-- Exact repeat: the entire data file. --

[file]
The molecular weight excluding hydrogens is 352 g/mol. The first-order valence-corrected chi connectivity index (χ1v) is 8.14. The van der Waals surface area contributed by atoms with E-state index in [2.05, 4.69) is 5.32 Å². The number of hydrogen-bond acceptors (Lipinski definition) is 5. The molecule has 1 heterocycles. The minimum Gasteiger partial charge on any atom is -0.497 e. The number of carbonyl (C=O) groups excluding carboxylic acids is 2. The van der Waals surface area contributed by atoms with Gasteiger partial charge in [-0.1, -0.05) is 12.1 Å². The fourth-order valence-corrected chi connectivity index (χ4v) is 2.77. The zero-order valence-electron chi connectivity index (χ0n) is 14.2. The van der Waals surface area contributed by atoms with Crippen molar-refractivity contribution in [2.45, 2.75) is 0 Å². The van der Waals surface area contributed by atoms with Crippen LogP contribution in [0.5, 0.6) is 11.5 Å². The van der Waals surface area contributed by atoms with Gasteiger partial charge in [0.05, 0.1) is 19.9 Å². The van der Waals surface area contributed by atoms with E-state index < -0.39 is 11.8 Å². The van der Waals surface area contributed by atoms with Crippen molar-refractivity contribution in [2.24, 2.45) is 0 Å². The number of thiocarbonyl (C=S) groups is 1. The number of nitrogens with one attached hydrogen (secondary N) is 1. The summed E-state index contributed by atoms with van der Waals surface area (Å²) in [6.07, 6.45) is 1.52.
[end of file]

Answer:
The molecular weight excluding hydrogens is 352 g/mol. The first-order valence-corrected chi connectivity index (χ1v) is 8.14. The van der Waals surface area contributed by atoms with E-state index in [2.05, 4.69) is 5.32 Å². The number of hydrogen-bond acceptors (Lipinski definition) is 5. The molecule has 1 heterocycles. The minimum Gasteiger partial charge on any atom is -0.497 e. The number of carbonyl (C=O) groups excluding carboxylic acids is 2. The van der Waals surface area contributed by atoms with Gasteiger partial charge in [-0.1, -0.05) is 12.1 Å². The fourth-order valence-corrected chi connectivity index (χ4v) is 2.77. The zero-order valence-electron chi connectivity index (χ0n) is 14.2. The van der Waals surface area contributed by atoms with Crippen molar-refractivity contribution in [2.45, 2.75) is 0 Å². The van der Waals surface area contributed by atoms with Crippen LogP contribution in [0.5, 0.6) is 11.5 Å². The van der Waals surface area contributed by atoms with Gasteiger partial charge in [0.05, 0.1) is 19.9 Å². The van der Waals surface area contributed by atoms with E-state index < -0.39 is 11.8 Å². The van der Waals surface area contributed by atoms with Crippen molar-refractivity contribution in [2.24, 2.45) is 0 Å². The number of thiocarbonyl (C=S) groups is 1. The number of nitrogens with one attached hydrogen (secondary N) is 1. The summed E-state index contributed by atoms with van der Waals surface area (Å²) in [6.07, 6.45) is 1.52.